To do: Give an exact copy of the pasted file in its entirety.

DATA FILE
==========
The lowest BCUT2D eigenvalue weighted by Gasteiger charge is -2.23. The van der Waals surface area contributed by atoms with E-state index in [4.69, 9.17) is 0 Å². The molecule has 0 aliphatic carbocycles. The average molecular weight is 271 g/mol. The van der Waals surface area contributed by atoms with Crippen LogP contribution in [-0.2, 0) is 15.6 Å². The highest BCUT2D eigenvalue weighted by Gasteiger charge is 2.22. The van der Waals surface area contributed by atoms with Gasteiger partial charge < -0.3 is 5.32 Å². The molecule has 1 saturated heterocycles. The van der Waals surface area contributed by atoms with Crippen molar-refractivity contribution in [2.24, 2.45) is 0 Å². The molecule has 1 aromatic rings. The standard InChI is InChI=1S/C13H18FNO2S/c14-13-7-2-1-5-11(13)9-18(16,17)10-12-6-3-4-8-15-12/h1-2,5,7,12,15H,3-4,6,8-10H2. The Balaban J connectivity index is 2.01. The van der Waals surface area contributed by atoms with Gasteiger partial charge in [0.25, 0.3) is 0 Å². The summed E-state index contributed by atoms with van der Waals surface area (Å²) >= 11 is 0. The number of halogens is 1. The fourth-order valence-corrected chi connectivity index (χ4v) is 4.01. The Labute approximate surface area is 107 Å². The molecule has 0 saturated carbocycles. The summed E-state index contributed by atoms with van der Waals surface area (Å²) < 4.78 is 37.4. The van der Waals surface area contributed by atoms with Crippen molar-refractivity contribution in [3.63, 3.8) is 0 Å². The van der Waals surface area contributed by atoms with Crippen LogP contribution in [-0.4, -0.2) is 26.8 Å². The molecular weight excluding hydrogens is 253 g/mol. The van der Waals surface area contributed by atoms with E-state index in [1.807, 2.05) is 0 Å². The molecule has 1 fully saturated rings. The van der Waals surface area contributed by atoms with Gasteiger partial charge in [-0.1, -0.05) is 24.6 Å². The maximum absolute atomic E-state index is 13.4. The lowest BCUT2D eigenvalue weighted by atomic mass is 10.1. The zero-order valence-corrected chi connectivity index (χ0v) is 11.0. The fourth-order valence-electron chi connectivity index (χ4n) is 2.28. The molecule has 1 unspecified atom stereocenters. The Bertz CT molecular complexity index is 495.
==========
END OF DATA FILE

The lowest BCUT2D eigenvalue weighted by Gasteiger charge is -2.23. The van der Waals surface area contributed by atoms with E-state index in [4.69, 9.17) is 0 Å². The molecule has 0 aliphatic carbocycles. The average molecular weight is 271 g/mol. The van der Waals surface area contributed by atoms with Crippen LogP contribution in [-0.2, 0) is 15.6 Å². The highest BCUT2D eigenvalue weighted by Gasteiger charge is 2.22. The van der Waals surface area contributed by atoms with Gasteiger partial charge < -0.3 is 5.32 Å². The molecule has 1 saturated heterocycles. The van der Waals surface area contributed by atoms with Crippen molar-refractivity contribution in [2.24, 2.45) is 0 Å². The molecule has 1 aromatic rings. The standard InChI is InChI=1S/C13H18FNO2S/c14-13-7-2-1-5-11(13)9-18(16,17)10-12-6-3-4-8-15-12/h1-2,5,7,12,15H,3-4,6,8-10H2. The Balaban J connectivity index is 2.01. The van der Waals surface area contributed by atoms with Gasteiger partial charge in [0.25, 0.3) is 0 Å². The summed E-state index contributed by atoms with van der Waals surface area (Å²) >= 11 is 0. The number of halogens is 1. The fourth-order valence-corrected chi connectivity index (χ4v) is 4.01. The Labute approximate surface area is 107 Å². The molecule has 0 saturated carbocycles. The summed E-state index contributed by atoms with van der Waals surface area (Å²) < 4.78 is 37.4. The van der Waals surface area contributed by atoms with Crippen molar-refractivity contribution in [3.63, 3.8) is 0 Å². The van der Waals surface area contributed by atoms with Crippen LogP contribution in [-0.4, -0.2) is 26.8 Å². The molecular weight excluding hydrogens is 253 g/mol. The van der Waals surface area contributed by atoms with E-state index in [1.807, 2.05) is 0 Å². The molecule has 1 fully saturated rings. The van der Waals surface area contributed by atoms with Gasteiger partial charge in [-0.1, -0.05) is 24.6 Å². The maximum absolute atomic E-state index is 13.4. The lowest BCUT2D eigenvalue weighted by atomic mass is 10.1. The zero-order valence-corrected chi connectivity index (χ0v) is 11.0. The fourth-order valence-electron chi connectivity index (χ4n) is 2.28. The molecule has 1 unspecified atom stereocenters. The Bertz CT molecular complexity index is 495.